Urbanization has, amongst many other factors, an impact on nature and health [1], avian diversity [2] and biodiversity in general [3]; groundwater quality [4]; soil [5]; prices and affordability of housing [6]; energy consumption [7]; land-use change and climate [8]; the regional climate [9]; and urban heat impact [10]. Global urban land expansion [11,12] has significant climate impacts [13]; it influences deforestation [14], biodiversity [15] health, such as increasing obesity [16] and mental health issues [17]. Climate variability and change can exert profound stresses on urban environments, which are sensitive to heat waves, droughts and changes in the frequency and magnitude of flash floods [18]. At the same time, urban areas are centers of wealth, human population and built infrastructure and are, therefore, considered to be ‘first responders’ to climate change [19]. Moreover, cities are the fundamental units for climate change mitigation and adaptation [20].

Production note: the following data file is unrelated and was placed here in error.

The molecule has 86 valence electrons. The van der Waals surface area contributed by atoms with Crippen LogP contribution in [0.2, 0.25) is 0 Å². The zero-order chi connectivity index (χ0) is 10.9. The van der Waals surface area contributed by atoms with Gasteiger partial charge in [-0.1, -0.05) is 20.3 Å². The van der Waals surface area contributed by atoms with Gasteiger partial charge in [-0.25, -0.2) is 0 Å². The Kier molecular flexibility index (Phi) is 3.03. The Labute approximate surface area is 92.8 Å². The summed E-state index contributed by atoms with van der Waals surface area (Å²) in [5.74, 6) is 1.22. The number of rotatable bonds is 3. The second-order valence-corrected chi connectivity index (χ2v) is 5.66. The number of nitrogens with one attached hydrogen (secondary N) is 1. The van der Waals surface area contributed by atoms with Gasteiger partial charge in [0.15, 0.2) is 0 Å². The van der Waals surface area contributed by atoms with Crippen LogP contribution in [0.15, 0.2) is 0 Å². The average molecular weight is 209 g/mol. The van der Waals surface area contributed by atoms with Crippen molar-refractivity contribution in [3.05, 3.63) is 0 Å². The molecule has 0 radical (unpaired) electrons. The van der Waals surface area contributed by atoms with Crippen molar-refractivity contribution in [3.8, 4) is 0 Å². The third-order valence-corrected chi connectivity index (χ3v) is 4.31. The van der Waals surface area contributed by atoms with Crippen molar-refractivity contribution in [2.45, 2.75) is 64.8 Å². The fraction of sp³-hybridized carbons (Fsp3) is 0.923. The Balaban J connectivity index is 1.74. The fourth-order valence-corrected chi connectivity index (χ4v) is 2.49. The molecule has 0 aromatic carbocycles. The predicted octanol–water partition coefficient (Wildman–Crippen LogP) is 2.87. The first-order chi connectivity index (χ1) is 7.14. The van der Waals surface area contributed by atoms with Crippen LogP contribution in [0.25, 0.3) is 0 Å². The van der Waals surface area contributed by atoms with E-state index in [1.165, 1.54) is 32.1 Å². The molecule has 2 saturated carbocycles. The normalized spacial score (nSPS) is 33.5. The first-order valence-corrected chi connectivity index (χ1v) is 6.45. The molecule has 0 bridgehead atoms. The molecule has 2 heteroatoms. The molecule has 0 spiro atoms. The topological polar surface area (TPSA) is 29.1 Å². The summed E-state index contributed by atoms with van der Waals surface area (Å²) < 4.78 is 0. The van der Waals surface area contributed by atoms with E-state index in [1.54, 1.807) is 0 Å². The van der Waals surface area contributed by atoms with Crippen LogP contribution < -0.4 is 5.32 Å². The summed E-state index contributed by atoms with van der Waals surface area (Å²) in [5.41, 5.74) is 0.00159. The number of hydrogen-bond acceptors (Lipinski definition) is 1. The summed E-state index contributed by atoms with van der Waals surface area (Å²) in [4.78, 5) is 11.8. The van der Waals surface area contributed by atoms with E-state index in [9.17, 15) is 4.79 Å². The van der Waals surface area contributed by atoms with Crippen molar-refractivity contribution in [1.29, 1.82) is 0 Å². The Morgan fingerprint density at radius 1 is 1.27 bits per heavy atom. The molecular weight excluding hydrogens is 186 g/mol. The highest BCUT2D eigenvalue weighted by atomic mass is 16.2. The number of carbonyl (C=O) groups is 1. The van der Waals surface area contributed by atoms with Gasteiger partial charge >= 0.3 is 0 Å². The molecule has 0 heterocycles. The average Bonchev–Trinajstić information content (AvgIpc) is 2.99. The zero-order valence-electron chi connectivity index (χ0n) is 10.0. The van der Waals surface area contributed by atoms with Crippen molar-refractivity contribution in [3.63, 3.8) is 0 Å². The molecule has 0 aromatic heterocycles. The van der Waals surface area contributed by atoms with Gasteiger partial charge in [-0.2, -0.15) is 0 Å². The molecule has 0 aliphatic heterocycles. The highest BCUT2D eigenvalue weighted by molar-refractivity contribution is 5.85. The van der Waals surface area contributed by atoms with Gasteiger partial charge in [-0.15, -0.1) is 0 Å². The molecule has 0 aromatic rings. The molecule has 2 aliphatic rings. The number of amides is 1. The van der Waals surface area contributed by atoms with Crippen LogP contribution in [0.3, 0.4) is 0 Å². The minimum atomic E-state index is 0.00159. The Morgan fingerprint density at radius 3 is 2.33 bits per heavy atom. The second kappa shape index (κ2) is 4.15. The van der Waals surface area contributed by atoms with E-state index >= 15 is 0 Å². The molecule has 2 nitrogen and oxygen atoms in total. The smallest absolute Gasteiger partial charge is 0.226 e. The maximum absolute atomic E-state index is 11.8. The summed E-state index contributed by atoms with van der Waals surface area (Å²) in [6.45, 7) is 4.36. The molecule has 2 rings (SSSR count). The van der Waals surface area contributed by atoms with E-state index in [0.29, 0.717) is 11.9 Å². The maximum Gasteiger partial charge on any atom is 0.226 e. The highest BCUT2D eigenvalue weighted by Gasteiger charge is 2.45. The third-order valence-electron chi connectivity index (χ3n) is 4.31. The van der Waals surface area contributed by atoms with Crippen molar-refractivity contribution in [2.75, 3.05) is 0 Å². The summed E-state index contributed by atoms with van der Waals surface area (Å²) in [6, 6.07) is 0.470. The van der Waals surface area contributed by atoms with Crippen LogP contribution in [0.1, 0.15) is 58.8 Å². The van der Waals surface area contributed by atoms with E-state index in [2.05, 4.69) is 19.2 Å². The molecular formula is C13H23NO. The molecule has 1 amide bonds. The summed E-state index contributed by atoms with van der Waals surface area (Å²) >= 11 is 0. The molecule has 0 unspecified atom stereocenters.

Currently, with over 50% of the global population living in cities [21], a number that is expected to rise to 70% in 2050 [22], these impacts deserve attention from urban professionals. Additionally, future problems, such as climate impacts [23,24]; social unrest [25,26] and migration [27,28,29]; increased inequality [30,31,32]; and the limitations of natural resources [33,34,35], i.e., the limits to growth [36,37,38], potentially accelerate the need for urban responses. Thus far, the urban professional, being an urban planner or designer or an urbanist, is confronted with an enormity of subjects, complexities and uncertainties, which makes it a next to impossible task. The question raised is as follows: what can the urban professional act on in order to deliver a distinguished contribution to creating urban environments that are providing a sustainable, resilient and healthy place for people to live in?